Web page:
Europe Faces Gas Shortages as Russia Turns off the Tap

Europe Faces Gas Shortages as Russia Turns off the Tap

Before the invasion, Russia supplied roughly 40 percent of Europe’s total energy demand.

Following Moscow’s decision to impose sanctions on European subsidiaries of Gazprom, Russia’s state-run hydrocarbon giant, and Ukraine’s closing of a key Russian pipeline that runs to Europe, gas prices have shot up throughout Europe, adding new urgency to the continent’s search for alternative sources of natural gas.

Gas prices on the Title Transfer Facility (TTF) market in the Netherlands, one of Europe’s largest natural gas producers, increased by around 20 percent on Thursday—a direct response to Gazprom’s announcement that it had sanctioned its European subsidiaries, including Gazprom Germania, which were put under government trusteeship. Gazprom also sanctioned EuRoPol GAZ, a pipeline operator in Poland that carries Russian gas to Europe.

The Russian gas company indicated in a statement that it had instituted “a ban on transactions and payments to entities under sanctions”—which it clarified referred to “a ban on the use of a gas pipeline owned by EuRoPol GAZ to transport Russian gas through Poland.”

A complete list of entities sanctioned by the Russian government was posted on the Kremlin’s website. Most were oil and gas companies based in countries that had placed sanctions on Moscow at the onset of Russia’s invasion of Ukraine. Kremlin spokesman Dmitry Peskov argued that Russia could not pursue commercial relations with the companies in question and explicitly banned them all from supplying Russian gas to domestic consumers.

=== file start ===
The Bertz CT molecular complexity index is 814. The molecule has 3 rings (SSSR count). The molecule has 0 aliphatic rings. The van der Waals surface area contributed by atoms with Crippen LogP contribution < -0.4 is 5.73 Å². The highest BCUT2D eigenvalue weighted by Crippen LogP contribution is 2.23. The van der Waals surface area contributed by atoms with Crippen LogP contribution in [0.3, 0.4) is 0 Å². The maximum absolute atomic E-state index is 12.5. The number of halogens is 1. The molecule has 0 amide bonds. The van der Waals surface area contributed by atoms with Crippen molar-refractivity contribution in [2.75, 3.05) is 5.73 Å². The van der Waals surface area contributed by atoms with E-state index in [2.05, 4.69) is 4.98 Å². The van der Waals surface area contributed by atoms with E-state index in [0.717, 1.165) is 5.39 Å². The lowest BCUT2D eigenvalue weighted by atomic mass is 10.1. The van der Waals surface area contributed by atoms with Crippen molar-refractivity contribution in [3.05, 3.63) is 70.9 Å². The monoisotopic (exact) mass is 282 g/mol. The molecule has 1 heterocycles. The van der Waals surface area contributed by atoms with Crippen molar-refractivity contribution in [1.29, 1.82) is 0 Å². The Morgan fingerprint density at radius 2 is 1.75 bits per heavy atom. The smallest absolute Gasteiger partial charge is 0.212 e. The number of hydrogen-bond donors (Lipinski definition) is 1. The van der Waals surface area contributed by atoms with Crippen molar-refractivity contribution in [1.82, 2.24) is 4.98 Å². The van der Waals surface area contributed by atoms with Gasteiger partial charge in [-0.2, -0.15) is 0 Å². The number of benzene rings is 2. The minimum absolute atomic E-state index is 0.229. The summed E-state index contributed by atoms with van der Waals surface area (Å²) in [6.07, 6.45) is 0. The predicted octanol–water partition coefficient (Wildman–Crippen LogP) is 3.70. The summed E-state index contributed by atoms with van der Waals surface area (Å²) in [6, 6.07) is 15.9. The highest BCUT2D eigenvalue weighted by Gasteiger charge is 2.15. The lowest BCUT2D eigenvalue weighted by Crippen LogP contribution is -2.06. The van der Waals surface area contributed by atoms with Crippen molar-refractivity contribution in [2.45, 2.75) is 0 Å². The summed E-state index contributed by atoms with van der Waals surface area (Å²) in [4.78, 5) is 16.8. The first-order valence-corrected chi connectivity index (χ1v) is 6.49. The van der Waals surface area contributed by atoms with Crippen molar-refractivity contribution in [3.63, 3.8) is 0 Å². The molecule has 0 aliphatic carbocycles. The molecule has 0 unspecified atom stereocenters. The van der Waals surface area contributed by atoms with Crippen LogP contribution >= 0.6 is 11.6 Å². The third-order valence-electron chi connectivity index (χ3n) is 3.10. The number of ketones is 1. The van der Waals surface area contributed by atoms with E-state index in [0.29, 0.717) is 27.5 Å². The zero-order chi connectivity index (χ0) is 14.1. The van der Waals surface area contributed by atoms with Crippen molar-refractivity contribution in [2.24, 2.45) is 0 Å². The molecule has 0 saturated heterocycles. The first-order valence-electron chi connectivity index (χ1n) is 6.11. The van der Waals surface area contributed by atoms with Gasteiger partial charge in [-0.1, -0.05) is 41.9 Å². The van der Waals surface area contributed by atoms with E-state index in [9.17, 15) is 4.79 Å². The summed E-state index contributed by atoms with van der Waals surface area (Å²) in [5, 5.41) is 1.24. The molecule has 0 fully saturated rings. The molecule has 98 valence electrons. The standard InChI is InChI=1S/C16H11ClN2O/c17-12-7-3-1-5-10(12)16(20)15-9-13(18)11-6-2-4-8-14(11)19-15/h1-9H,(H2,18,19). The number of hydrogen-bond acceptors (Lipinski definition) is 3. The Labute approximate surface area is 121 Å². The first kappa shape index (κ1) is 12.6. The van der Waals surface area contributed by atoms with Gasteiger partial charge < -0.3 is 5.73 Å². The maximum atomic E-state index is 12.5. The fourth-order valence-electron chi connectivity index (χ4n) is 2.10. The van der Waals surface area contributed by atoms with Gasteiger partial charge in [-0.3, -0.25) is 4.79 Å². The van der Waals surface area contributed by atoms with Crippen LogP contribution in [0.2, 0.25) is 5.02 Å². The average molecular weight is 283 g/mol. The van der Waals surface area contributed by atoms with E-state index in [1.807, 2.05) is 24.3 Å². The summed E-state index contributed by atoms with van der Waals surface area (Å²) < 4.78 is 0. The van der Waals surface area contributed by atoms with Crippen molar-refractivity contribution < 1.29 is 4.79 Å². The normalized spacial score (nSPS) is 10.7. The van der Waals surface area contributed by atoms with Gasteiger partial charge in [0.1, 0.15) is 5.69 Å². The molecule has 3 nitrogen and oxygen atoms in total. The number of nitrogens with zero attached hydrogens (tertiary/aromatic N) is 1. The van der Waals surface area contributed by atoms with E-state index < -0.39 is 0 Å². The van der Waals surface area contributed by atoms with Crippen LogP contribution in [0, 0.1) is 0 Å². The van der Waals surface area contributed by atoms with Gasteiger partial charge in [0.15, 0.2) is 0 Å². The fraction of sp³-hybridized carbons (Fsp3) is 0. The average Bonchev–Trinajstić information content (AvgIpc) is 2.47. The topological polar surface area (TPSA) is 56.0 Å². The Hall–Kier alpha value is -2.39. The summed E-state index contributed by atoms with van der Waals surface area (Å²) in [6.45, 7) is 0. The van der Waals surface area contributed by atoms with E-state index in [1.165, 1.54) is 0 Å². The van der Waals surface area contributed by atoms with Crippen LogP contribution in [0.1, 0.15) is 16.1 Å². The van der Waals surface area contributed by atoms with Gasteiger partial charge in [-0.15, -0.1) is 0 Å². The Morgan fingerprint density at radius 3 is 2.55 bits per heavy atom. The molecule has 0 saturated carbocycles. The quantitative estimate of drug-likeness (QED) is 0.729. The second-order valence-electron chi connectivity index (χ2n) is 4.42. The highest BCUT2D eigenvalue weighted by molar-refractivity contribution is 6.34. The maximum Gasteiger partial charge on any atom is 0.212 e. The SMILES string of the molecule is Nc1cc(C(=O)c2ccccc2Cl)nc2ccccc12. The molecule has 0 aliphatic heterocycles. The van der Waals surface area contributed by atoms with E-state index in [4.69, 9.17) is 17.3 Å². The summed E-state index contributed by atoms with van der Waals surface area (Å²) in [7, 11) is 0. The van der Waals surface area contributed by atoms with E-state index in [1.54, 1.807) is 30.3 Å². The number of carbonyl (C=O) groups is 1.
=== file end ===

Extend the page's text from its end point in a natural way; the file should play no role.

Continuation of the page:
The sudden cut in Russian gas has left some companies, including Gazprom Germania, struggling to find new import sources. The German government indicated that some of Gazprom Germania’s subsidiary companies had stopped receiving gas because of Russian sanctions but added that the company was seeking alternative sources abroad.

Prior to its imposition of sanctions, Russia had expressed a willingness to continue business with the European Union (EU) but insisted that EU countries deemed “hostile” to Russia pay for their gas imports in rubles—a measure intended to prop up demand for the ruble and prevent its devaluation, which would affect Russia’s ability to pay for imports. Most European countries refused to follow this arrangement, arguing that they had purchased from Russia under long-term contracts specified in dollars or euros and that any new Russian demand about the currencies used would represent a breach of contract.

Before the invasion, Russia supplied roughly 40 percent of Europe’s total energy demand, or around 155 billion cubic meters of natural gas in total.

Trevor Filseth is a current and foreign affairs writer for the National Interest.

Image: Reuters.